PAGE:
Join or host a community meeting – big or small – that brings together individuals of diverse backgrounds to learn about the experiences of those directly affected by hate. By centering those who have experienced hate crimes and hate incidents, we learn more about the effect of hate and the needs of those targeted. Use the meeting as an opportunity to learn from and provide support to fellow community members. Come to the meeting with a sense of some of
By: Taylor Dumpson The proposal made by the Trump Administration to end the Deferred Action for Childhood Arrivals (DACA) Program, to revoke the Temporary Protected Status (TPS) and Deferred Enforced Departure (DED) status for immigrants from primarily black and brown countries, to cut the Diversity Visa Program, and reinforce hateful and prejudicial stereotypes surrounding immigrant communities is an issue inherently connected to the topic of Civil Rights. It is, as Civil Rights Leaders from over seven different organizations call, a “racial
Hundreds of organizations across the country work to combat hate every day. By pushing back against bigotry, serving as a much-needed support network for their members, and providing direct services to those in need, organizations on the ground work day-in and day-out to make their communities safe and welcoming places for all. As part of the Stop Hate Project’s mission, we work to strengthen the capacity of local communities to combat hate. This includes supporting and lifting up the work of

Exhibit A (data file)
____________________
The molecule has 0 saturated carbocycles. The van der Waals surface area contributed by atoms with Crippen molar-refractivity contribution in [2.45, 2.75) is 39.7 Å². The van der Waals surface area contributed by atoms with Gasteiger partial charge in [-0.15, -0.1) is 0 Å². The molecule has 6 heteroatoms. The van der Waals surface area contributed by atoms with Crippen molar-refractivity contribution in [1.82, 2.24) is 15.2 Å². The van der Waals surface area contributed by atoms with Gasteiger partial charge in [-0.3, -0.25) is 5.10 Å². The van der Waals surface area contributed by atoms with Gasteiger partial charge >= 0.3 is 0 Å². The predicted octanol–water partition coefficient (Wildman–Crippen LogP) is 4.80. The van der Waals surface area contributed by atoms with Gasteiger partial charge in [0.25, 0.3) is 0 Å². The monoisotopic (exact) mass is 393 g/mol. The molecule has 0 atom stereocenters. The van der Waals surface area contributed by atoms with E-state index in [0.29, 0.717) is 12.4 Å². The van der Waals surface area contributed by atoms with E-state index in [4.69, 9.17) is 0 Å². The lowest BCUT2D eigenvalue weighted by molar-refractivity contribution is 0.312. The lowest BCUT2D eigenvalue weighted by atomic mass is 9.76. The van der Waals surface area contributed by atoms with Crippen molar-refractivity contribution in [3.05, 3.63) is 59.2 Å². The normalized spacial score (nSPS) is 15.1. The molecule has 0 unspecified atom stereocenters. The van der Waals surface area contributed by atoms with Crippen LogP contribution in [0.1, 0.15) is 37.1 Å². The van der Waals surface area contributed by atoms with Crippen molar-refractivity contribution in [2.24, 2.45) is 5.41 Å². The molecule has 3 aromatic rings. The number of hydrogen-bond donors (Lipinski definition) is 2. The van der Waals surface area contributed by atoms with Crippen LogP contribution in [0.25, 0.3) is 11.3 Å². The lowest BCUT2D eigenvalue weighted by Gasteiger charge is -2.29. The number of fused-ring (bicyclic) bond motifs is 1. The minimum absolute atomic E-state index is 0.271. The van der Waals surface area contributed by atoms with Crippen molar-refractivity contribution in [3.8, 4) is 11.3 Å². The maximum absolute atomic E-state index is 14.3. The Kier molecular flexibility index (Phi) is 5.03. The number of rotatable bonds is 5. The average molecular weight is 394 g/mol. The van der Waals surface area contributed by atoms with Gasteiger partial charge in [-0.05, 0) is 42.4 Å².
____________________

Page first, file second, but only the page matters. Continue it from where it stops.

By: Kieaira Lucas The Stop Hate Project works with diverse communities across the country to respond to their needs and strengthen their capacity to combat hate. To do so we rely on a broad range of expertise from our team members including undergraduate and legal interns, as well as fellows and full time staff. In January we welcomed two new interns to the Stop Hate Project team, Ravenn Triplett and Taylor Dumpson. They bring a wealth knowledge about working with disadvantaged
A “Ku klux starter pack,” featuring a noose, a burning torch, a black doll, and a white hood. A screenshot of an African-American student juxtaposed with an image of a white man beating a black slave hung by his hands. A picture of a high school student and the high school basketball coach, both of whom are African-American, with nooses drawn around their necks. Multiple comparisons of African-American women and students to gorillas. These were the vile racist and sexist images
By Nazia Mian As part of our Bullying Prevent Month of Action in October, the Lawyers’ Committee launched the National “I Am Stronger Than Hate” Art Competition for children in K-12 schools across the country. School children submitted original drawings that demonstrate how they are stronger than hate. Discussions about bullying, hate, and intolerance can be difficult. Having children use their creativity to express how they are stronger than hate is just one example of how parents and teachers can
The Stop Hate Project and Parental Readiness and Empowerment Program with the Lawyers’ Committee for Civil Rights Under Law and Columbia Legal Services in Washington expressed concern regarding the Bellevue School District’s response to the bullying and harassment of Ardmore Elementary student Nasir Andrews. The letter was sent in September 2017. Click here to read the letter to the Bellevue School District.